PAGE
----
PEOPLE MAGAZINE --3 1/2 out of 4 stars
"Rose's ninth novel has intricate plotting, erotic tension and a didn't-see-it-comging denoument."
Katie McNeil for BC/BlogCritics Magazine
"With the The Reincarnationist, M.J. Rose has crafted a novel that is as interesting as it is entertaining. An unforgettable novel that will leave you with questions about the mysteries of the soul."
New York Times Book Review --Star Search
By RACHEL DONADIO
Published: June 24, 2007
Over three evenings last month, several dozen writers gathered in the airy sanctuary of Hebrew Union College for a bizarre rite of passage: the Jewish book tour casting call. In a combination of "The Gong Show" and speed-dating, they each had two minutes to pitch their books to the Jewish Book Network, 100 cultural programmers from Jewish community centers, or J.C.C.'s, synagogues and libraries nationwide. An M.C. ruthlessly held up a sign when one minute was up and cheerily announced "on deck" to prepare the next speaker.
Joyce Antler, a professor at Brandeis University, presented "You Never Call! You Never Write!," her academic history of the Jewish mother, while Dr. Loren Fishman talked up "Sciatica Solutions." Martin Lemelman pushed his memoir, "Mendel's Daughter," with the promise "I could come to your J.C.C. with a PowerPoint presentation to explain how I came to write ... about the well that saved my mother's life in the forests of Poland." M. J. Rose explained that her novel "The Reincarnationist" stemmed from her deep belief in reincarnation and marked a departure from her "very sexual nine previous novels." Two British Jewish novelists, Howard Jacobson and Charlotte Mendelson, riffed on how America "gets" Jews while England doesn't. Meanwhile, programmers took notes on the authors' book topics — and sense of humor, stage presence, poise and, probably, hairlines.
ART BY NUMBERS
BY CLEA SIMON
If we, the literate public, believe that information is empowering, then it stands to reason that we should applaud Amazon.com’s new "concordance" and "text-stat" features. These services, launched with no fanfare in early March, offer statistical analyses of books by measuring such elements as word repetition, average number of syllables per word, and words per sentence. These features (which seem to have been applied primarily to current works by contemporary authors — no Jane Austen, for instance — and Amazon isn’t saying why) also provide the "Fog Index," developed by one Robert Gunning, which is supposed to rate the difficulty of a text (a score between seven and eight is considered ideal) and the "Flesch-Kincaid Index," which purports to assign a grade level to the reading.
Seeing book sales drop, authors make a plea to Oprah
By David Mehegan, Globe Staff | April 23, 2005
Three years after daytime TV queen Oprah Winfrey discontinued the original model of Oprah's Book Club -- recommending one contemporary American novel per month -- a group of 160 authors have sent her a letter, begging her to bring it back.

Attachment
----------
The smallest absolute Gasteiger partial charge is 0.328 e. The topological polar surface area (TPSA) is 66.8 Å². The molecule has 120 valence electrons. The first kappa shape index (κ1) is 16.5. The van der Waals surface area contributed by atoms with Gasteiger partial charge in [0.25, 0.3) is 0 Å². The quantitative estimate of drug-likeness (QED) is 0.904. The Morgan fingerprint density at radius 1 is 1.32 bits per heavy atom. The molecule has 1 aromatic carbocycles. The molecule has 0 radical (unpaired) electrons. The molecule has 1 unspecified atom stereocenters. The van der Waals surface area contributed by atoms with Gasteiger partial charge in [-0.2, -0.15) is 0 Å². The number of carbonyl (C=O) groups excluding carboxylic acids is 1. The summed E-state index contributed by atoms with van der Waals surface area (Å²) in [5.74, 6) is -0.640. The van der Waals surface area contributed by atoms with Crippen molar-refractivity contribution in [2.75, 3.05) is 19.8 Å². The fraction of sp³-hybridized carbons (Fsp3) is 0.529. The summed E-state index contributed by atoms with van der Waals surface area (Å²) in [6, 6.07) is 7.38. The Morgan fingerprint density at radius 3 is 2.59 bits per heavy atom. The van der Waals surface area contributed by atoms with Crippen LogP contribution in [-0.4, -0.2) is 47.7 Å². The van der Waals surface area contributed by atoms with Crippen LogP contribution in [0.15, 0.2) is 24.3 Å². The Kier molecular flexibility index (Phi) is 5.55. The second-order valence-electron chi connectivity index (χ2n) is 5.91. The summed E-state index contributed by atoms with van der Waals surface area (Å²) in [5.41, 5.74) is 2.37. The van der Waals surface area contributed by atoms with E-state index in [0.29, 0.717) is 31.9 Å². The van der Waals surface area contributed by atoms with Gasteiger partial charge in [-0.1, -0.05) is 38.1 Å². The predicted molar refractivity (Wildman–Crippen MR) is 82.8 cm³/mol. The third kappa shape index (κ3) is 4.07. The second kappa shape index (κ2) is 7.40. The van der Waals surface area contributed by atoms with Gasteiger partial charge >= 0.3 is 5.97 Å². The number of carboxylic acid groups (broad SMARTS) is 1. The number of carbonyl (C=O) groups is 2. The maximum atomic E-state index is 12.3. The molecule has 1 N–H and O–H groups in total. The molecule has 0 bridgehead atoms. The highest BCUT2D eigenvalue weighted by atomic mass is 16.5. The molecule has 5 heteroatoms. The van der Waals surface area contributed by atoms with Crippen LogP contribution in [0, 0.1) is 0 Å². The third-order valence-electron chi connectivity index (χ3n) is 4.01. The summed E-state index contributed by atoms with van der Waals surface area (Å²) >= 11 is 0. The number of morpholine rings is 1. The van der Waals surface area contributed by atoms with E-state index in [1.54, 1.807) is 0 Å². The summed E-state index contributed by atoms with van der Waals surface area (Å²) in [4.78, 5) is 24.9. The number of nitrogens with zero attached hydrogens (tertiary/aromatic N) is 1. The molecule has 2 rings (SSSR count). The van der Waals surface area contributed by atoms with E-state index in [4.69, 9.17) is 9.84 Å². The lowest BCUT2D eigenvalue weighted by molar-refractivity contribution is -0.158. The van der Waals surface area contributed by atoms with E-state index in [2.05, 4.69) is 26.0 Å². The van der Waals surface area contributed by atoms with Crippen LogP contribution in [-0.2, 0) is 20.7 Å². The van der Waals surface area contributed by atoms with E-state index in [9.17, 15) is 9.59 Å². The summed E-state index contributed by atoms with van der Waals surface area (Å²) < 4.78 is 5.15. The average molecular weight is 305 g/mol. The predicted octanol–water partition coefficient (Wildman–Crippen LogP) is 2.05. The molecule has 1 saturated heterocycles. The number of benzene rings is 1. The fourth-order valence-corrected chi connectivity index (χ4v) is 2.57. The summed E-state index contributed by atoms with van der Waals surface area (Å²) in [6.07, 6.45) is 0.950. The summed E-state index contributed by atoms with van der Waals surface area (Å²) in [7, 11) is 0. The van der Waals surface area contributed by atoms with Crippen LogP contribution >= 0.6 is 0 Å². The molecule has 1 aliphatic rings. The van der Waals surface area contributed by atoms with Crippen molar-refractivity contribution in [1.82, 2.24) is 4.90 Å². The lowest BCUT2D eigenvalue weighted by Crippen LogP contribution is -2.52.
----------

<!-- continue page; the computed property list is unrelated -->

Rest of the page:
Video Shills for Literary Stars
Over the last few years, many book authors have discovered that they can increase awareness of themselves and their works by maintaining an online presence, often in the form of a blog. But until recently, the opportunity for using the web's multimedia capabilities for book promotion has been limited.
Now that is changing. With the advent of services like VidLit, which produces short, humorous, animated Flash films about books, authors have a new way to reach online readers. Because of the viral quality of online videos, some writers are finding success at the end of the broadband pipe.
"I think VidLit is such a terrific idea (because) it creates at least 60 seconds of entertainment and information about a book and allows a publisher and author to use that as a calling card for a book in a much more expansive and elaborate way," said novelist M.J. Rose, who is planning a VidLit for her novel, The Halo Effect.
Bad Girl Press - Bad Girl of the Month Dec 2002/Jan 2003
Meet MJ Rose - Author, teacher, buzzer extraordinaire...
USA TODAY - Jan. 17,2002
Novelists find new reality after 9/11 Explosions and evil- doers are nothing new to authors. But now the reality of terrorism has caught up to their worlds of fantasy. What happens next? Keep reading . . .
M.J. Rose, who writes novels (In Fidelity) and reports on the publishing industry, says some wonderful novels published in the past three months disappeared ''because they couldn't compete with reality. And that's a shame.''
Bella Online - March 27, 2001
Are you ready to confront your worst fears all rolled into one? How sure are you of your romantic partner? Can you honestly and positively say that you would never EVER forgive an infidelity? How eager are you to have your children isolate from you sheltered by their subconscious resentment of your often times seemingly intolerant and righteous decisions? How much of your values and morality issues are you willing to sabotage and even camouflage in the name of love?
Unanswerable rhetorical questions depicting the sentimental and intellectual nightmare many of us are forced to answer. M.J. Roseís In Fidelity, an intense erotic psycho-thriller love story, surely does not deliver answers to these questions, yet it thrusts the reader to question his or her ability to, in all honesty, have an unwavering ready answer.
USA TODAY - Feb. 8, 2001
E-books attract literary superstars Niche grows
beyond marketing tool
By Bob Minzesheimer
....None of this surprises M.J. Rose, an e-publishing pioneer who parlayed a self-published e-novel, Lip Service, into a contract with Pocket Books. Her second novel, In Fidelity, is out as a paperback.
Wired.com - Feb. 8, 2001
What if E-Books Cost Less?
by Kendra Mayfield
With no printing, warehousing or return costs, e-books are cheaper to produce and distribute than print books. So why should consumers pay hardback or even paperback prices for e-book titles?
E-books are the next chapter in reading trends
By Kaesmene Harrison
Publishers Weekly - "Not Just 'Lip Service'" - November 20, 2000